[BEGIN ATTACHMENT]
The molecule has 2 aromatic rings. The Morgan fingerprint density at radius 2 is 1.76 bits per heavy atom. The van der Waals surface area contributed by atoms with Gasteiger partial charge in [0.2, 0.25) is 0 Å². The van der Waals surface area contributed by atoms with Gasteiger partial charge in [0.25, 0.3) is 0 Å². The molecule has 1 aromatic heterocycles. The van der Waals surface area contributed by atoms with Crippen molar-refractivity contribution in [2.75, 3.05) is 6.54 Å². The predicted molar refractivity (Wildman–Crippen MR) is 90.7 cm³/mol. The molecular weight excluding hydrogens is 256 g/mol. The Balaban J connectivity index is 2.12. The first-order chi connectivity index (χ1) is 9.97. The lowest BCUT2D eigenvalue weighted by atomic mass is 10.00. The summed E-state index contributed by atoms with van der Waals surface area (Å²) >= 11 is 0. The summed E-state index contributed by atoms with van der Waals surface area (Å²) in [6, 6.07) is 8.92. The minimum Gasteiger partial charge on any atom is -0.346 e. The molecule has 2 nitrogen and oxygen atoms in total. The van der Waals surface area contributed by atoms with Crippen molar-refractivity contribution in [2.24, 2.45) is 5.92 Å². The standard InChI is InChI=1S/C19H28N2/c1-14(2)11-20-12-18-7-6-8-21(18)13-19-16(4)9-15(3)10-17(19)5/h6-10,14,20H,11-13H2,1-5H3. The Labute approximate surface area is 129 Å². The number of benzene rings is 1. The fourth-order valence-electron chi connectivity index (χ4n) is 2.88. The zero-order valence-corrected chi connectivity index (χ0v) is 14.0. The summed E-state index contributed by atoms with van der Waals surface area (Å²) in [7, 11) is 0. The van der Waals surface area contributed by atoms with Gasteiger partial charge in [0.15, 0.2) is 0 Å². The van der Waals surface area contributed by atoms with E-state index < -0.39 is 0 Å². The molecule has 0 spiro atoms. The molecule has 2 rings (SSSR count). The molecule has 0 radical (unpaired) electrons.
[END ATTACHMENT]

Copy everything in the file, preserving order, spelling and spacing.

The molecule has 2 aromatic rings. The Morgan fingerprint density at radius 2 is 1.76 bits per heavy atom. The van der Waals surface area contributed by atoms with Gasteiger partial charge in [0.2, 0.25) is 0 Å². The van der Waals surface area contributed by atoms with Gasteiger partial charge in [0.25, 0.3) is 0 Å². The molecule has 1 aromatic heterocycles. The van der Waals surface area contributed by atoms with Crippen molar-refractivity contribution in [2.75, 3.05) is 6.54 Å². The predicted molar refractivity (Wildman–Crippen MR) is 90.7 cm³/mol. The molecular weight excluding hydrogens is 256 g/mol. The Balaban J connectivity index is 2.12. The first-order chi connectivity index (χ1) is 9.97. The lowest BCUT2D eigenvalue weighted by atomic mass is 10.00. The summed E-state index contributed by atoms with van der Waals surface area (Å²) >= 11 is 0. The summed E-state index contributed by atoms with van der Waals surface area (Å²) in [6, 6.07) is 8.92. The minimum Gasteiger partial charge on any atom is -0.346 e. The molecule has 2 nitrogen and oxygen atoms in total. The van der Waals surface area contributed by atoms with Crippen molar-refractivity contribution in [2.24, 2.45) is 5.92 Å². The standard InChI is InChI=1S/C19H28N2/c1-14(2)11-20-12-18-7-6-8-21(18)13-19-16(4)9-15(3)10-17(19)5/h6-10,14,20H,11-13H2,1-5H3. The Labute approximate surface area is 129 Å². The number of benzene rings is 1. The fourth-order valence-electron chi connectivity index (χ4n) is 2.88. The zero-order valence-corrected chi connectivity index (χ0v) is 14.0. The summed E-state index contributed by atoms with van der Waals surface area (Å²) in [7, 11) is 0. The van der Waals surface area contributed by atoms with Gasteiger partial charge in [0.15, 0.2) is 0 Å². The van der Waals surface area contributed by atoms with E-state index < -0.39 is 0 Å². The molecule has 0 spiro atoms. The molecule has 2 rings (SSSR count). The molecule has 0 radical (unpaired) electrons.